Yes, so long as the invention satisfies the conditions for patentability, i.e. the invention must be novel, non-obvious, and have some utility. The fact that the constituent components of your invention are already patented does not necessarily prevent you from obtaining a patent, but may well play in to the obviousness analysis if the Examiner were to cite two references against you, for example.
You would be wise to speak with a patent prosecution attorney for a few minutes and discuss specifics. That discussion will likely be much more worthwhile for you than answers to this rather abstract question.
The answer is a definite maybe. Even if it was known to combine those elements to make a toy gun, if those elements are combined in a different way than previous toys (and the legal scope of a patent is based primarily on the claims in the patent), then your invention would be novel, which would meet one of the requirements for patentability. But, if your new combination would have been obvious to "one of ordinary skill in the art" (such as a typical toy maker) at the time of your invention, then it would not meet another requirement for patentabiltiy. Thus, patentability requires that the invention must be both novel and non-obvious.
This is a highly simplified analysis of patentability, and is not intended to provide a legal opinion about the patentability of your proposed combination.
This answer is for informational purposes only. It is not intended as specific legal advice regarding your question. The answer could be different if all of the facts were known. This answer does not establish an attorney-client relationship.
My colleagues' answers are correct that it is a fairly complex analysis of the existing patents and products to determine whether the new product meets the standards of novelty and non-obviousness (35 U.S.C. 102 and 103). However, there is a secondary consideration that you may not have considered.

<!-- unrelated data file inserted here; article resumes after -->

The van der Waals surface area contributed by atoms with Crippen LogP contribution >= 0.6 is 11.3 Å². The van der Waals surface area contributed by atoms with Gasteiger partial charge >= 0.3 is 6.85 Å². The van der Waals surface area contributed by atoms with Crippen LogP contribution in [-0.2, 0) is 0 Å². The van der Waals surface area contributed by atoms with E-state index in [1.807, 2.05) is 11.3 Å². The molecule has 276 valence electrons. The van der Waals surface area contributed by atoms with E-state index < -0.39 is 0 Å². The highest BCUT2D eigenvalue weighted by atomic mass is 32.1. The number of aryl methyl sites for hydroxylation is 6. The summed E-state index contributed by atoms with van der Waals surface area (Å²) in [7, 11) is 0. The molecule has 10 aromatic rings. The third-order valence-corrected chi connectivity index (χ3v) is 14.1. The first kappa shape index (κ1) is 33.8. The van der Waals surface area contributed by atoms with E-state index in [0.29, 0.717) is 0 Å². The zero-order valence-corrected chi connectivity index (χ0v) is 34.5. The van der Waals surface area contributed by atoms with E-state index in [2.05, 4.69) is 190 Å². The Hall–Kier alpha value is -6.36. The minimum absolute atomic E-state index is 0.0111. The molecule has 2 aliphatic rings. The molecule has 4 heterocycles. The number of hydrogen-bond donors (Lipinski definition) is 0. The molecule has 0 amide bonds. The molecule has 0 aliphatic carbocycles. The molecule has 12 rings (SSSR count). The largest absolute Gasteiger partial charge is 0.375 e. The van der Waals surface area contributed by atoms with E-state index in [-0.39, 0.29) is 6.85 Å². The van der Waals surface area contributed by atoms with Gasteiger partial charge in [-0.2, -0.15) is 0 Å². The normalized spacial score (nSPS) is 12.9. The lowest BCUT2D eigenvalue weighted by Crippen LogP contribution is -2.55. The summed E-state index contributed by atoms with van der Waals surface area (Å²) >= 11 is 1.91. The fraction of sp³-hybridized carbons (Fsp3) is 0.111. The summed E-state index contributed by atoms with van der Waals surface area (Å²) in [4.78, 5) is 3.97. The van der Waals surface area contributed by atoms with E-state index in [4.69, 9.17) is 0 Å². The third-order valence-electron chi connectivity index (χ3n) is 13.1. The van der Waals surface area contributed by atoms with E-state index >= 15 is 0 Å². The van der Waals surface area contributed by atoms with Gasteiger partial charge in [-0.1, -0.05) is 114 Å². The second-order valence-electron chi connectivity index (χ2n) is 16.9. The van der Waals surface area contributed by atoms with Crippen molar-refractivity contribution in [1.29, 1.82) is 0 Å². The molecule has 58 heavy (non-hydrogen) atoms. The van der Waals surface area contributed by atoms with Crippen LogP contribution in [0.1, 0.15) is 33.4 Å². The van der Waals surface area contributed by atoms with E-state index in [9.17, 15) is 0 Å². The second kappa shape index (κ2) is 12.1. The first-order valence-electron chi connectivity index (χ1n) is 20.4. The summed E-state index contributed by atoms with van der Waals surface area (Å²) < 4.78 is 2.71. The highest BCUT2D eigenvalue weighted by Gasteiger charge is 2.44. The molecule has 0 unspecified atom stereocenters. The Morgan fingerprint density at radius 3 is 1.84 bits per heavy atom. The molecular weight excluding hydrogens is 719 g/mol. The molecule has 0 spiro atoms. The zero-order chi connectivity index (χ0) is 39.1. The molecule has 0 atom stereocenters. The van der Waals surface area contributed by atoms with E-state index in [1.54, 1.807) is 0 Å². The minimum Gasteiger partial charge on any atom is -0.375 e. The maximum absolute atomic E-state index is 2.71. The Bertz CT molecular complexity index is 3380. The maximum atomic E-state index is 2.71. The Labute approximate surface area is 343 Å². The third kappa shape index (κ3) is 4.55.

Patent rights are what are referred to as negative rights, not affirmative rights. Patents give the owner the rights to stop others from making, using, selling, offering for sale or importing products that infringe their patent. Nothing in the statutes states that you have a right to make your product once the patent is granted--in other words, just because you can get a patent doesn't mean you can make your product. This means that just because you have a patent doesn't mean that making a product in accordance with your patent is legal. For example: Say your product includes parts A, B & C and part A is covered by a valid and enforceable patent. In order to make your product, if you manufacture Part A (without obtaining a license from the patent owner), you are very likely liable for patent infringement. You could purchase Part A and then include it in your product, but you will likely not be able to manufacture that part yourself without permission from the patent holder.
You should, of course, consult with a qualified and experienced patent attorney to discuss this matter in more detail. However, this is one consideration that a lot of new inventors overlook and it is something that should be reviewed and understood before spending a significant amount of money on getting a patent.
It is possible, but probably not likely. Can you identify some new functionality or some unexpected result achieved by the combination?
A Supreme Court case a few years ago has made it very difficult to patent a combination of old elements. Sorry for the bad news!